In May, the National Bureau of Statistics (NBS) published its Nigerian Capital Importation first-quarter Report, which revealed that Nigeria received $5.85 billion capital inflows in the first quarter (Q1) of 2020.
According to the NBS, the $5.85 billion represents over fifty percent increase when compared to what Nigeria received in the fourth quarter of 2019. However, when compared to the corresponding first quarter period of 2019, the investment flow into Nigeria shows a 31.19% decline.
Nigeria recorded a $24 billion investment inflow in 2019, making it the highest inflow ever recorded. Notwithstanding, the trends continue to show that portfolio investments have a larger share of foreign investment inflow into Nigeria.
In 2019, Foreign Portfolio Investments (FPI) accounted for 68.2% of total inflows, while Foreign Direct Investment (FDI) and other Investment Inflows accounted for 3.9% and 27.9% respectively.
Undoubtedly, Nigeria needs all the investment it can get to revive its economy post-COVID-19, but we cannot deny that there’s been an imbalance in capital importation inflow, which does not benefit the economy on a long term.
If Nigeria continues to have an enormous portfolio investment and a tiny fraction of direct investment year-on-year, the impending investment problem will worsen the case of development in the country. For instance, the IMF in a recent report on Nigeria titled, “Additional Spending towards Sustainable Development Goals” is advocating for a $49bn investment to rehabilitate and upgrade Nigeria’s power sector by 2030.
Is there really a difference between Portfolio and Direct Investment?
Portfolio investment is less favorable when compared to direct investment because portfolio investments are brief-term money making strategies and can be sold off quickly unlike direct investment where investors are in for the long term.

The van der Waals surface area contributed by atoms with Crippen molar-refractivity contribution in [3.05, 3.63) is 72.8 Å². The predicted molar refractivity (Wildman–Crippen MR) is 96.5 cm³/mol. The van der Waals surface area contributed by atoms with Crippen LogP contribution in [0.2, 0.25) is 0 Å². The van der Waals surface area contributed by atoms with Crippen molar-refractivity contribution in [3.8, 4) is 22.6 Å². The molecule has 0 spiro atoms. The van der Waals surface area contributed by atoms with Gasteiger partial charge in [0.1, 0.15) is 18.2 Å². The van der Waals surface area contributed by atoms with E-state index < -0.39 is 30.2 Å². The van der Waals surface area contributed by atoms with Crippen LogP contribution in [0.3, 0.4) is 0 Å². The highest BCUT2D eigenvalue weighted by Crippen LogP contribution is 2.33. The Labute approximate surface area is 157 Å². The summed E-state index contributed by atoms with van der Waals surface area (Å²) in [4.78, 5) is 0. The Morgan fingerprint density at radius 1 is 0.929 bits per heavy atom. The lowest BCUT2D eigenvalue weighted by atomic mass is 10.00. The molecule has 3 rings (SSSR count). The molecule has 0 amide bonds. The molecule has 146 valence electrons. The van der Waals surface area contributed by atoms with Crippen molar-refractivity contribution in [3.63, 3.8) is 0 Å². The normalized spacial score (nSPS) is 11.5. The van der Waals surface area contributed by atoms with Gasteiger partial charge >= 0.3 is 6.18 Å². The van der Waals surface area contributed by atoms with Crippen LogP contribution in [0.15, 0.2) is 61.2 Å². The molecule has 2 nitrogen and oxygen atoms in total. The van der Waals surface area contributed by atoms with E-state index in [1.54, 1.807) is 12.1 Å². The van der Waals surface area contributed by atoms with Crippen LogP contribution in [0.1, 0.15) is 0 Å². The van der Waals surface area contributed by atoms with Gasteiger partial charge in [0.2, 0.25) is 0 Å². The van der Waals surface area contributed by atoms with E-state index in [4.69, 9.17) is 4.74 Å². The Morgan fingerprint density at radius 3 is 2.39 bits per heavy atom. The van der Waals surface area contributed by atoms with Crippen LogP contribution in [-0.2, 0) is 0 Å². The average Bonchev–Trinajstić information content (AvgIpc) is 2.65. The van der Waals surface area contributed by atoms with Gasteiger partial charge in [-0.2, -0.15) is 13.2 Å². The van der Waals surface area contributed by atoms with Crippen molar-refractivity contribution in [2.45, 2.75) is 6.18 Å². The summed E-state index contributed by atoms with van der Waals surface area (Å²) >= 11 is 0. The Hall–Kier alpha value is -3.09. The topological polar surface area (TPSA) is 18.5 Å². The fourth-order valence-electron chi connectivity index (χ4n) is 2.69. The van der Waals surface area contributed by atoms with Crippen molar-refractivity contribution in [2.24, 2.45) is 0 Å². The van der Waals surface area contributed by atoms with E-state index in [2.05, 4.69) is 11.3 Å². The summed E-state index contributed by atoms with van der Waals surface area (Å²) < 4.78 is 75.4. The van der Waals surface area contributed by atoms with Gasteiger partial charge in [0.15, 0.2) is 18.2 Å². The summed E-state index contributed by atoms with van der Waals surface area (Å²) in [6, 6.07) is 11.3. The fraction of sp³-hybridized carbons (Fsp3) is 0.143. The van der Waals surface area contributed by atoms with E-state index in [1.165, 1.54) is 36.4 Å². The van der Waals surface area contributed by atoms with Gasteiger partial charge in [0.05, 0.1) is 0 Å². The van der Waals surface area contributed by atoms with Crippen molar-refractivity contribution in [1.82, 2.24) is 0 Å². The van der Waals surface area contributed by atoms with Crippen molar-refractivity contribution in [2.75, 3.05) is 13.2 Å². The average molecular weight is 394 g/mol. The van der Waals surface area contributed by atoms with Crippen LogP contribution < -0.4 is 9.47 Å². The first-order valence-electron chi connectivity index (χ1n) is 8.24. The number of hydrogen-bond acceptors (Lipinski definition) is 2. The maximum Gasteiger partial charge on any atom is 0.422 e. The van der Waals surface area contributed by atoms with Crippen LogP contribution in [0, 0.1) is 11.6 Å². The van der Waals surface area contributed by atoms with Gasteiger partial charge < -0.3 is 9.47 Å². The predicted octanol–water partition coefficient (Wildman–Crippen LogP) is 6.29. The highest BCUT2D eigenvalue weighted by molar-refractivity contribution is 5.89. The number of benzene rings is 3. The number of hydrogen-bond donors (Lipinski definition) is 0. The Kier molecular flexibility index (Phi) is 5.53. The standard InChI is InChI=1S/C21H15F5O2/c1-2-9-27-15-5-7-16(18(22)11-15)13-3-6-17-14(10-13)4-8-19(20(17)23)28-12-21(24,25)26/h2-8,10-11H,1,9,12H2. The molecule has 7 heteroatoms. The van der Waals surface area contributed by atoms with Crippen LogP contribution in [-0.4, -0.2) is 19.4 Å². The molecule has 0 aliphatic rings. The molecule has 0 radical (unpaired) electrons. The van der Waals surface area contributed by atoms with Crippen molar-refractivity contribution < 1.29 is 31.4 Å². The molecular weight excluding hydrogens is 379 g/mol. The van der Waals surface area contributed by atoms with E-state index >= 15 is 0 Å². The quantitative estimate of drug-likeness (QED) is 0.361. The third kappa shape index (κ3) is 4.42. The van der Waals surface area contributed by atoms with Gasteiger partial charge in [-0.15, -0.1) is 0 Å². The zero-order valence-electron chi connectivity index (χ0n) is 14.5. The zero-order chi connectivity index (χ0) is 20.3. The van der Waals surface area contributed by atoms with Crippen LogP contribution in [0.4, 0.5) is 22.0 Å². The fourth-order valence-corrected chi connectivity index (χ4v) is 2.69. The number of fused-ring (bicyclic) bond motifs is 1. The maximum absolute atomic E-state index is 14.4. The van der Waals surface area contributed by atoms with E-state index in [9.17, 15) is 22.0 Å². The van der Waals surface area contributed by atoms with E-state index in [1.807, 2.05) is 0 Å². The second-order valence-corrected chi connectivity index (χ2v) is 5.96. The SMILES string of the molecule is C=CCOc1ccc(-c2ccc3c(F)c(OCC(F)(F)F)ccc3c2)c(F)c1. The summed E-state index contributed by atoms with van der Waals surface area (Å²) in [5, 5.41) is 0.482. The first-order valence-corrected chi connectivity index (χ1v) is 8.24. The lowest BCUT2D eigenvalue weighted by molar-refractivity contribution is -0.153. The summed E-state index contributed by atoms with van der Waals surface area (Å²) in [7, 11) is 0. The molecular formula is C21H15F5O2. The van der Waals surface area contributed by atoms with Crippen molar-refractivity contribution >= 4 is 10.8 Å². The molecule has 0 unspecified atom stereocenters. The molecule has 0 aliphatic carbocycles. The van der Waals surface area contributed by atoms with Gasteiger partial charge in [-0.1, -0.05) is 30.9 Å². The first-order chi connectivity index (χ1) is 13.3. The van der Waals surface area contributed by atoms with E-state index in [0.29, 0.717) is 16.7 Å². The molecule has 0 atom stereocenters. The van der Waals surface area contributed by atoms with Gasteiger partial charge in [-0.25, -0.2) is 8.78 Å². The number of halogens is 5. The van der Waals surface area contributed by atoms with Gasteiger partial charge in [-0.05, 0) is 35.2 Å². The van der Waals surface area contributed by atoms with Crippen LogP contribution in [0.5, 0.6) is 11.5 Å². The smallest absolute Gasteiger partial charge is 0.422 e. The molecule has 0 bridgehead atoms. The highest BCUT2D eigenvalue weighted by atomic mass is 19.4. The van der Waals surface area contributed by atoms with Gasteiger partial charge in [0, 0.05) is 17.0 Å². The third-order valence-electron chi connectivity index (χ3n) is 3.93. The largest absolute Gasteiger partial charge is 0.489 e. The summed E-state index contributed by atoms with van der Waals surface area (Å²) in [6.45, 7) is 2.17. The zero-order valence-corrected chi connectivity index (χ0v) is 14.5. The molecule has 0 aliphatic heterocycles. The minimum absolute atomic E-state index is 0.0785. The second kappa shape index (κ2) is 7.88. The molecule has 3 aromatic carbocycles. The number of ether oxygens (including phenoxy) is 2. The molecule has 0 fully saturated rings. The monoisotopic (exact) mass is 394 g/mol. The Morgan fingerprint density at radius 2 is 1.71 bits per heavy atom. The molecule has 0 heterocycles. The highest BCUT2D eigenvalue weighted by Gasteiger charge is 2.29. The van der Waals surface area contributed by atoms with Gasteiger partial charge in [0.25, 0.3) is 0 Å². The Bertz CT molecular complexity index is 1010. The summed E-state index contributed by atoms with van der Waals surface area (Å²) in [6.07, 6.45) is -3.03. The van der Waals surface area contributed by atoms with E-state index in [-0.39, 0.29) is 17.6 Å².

For the sake of understanding, the difference between FPI and FDI is that foreign portfolio investment is about purchasing securities of foreign countries, such as stocks and bonds, while foreign direct investment is about building or purchasing businesses and their associated infrastructure in a foreign country.
In the past, foreign direct investment has proved resilient during financial crises for many countries. For instance, it worked in East Asian countries, where direct investment was remarkably stable during the global financial crises of 1997-98. According to this finance and development report of the IMF, the resilience of FDI during financial crises was also clear during the Mexican crisis of 1994-95 and the Latin America debt crisis of the 1980s. These and many other shreds of evidence are the reason FDI is more favorable than other forms of capital inflows.
When FDI increases in a country, there are lots of benefits to the host country, which includes a transfer of technology and technical know-how, and the furtherance of competition in the domestic market.
Besides that, recipients of FDI often gain new businesses, increasing employment, and employee training which contributes to human capital development in the host country, and last but not least, they generate profits from corporate tax revenues.
A study conducted by Bosworth and Collins in 1999 provides evidence on the effect of capital inflows on domestic investment for 58 developing countries during the year 1978-1995. The sample covers nearly all of Latin America, Asia, and many countries in Africa. The authors distinguish among three types of inflows: FDI, portfolio investment, and other financial flows (primarily bank loans). In that study, Bosworth and Collins found that FDI has a beneficial impact on developing host countries and appears to bring about a one-for-one increase in domestic investment.
In conclusion, since economic theory and empirical evidence suggest that FDI has a beneficial impact on host countries, then obviously, Nigeria needs more direct investment to expand its economy, but to achieve this, it must concentrate on improving the business environment so it can attract more investment.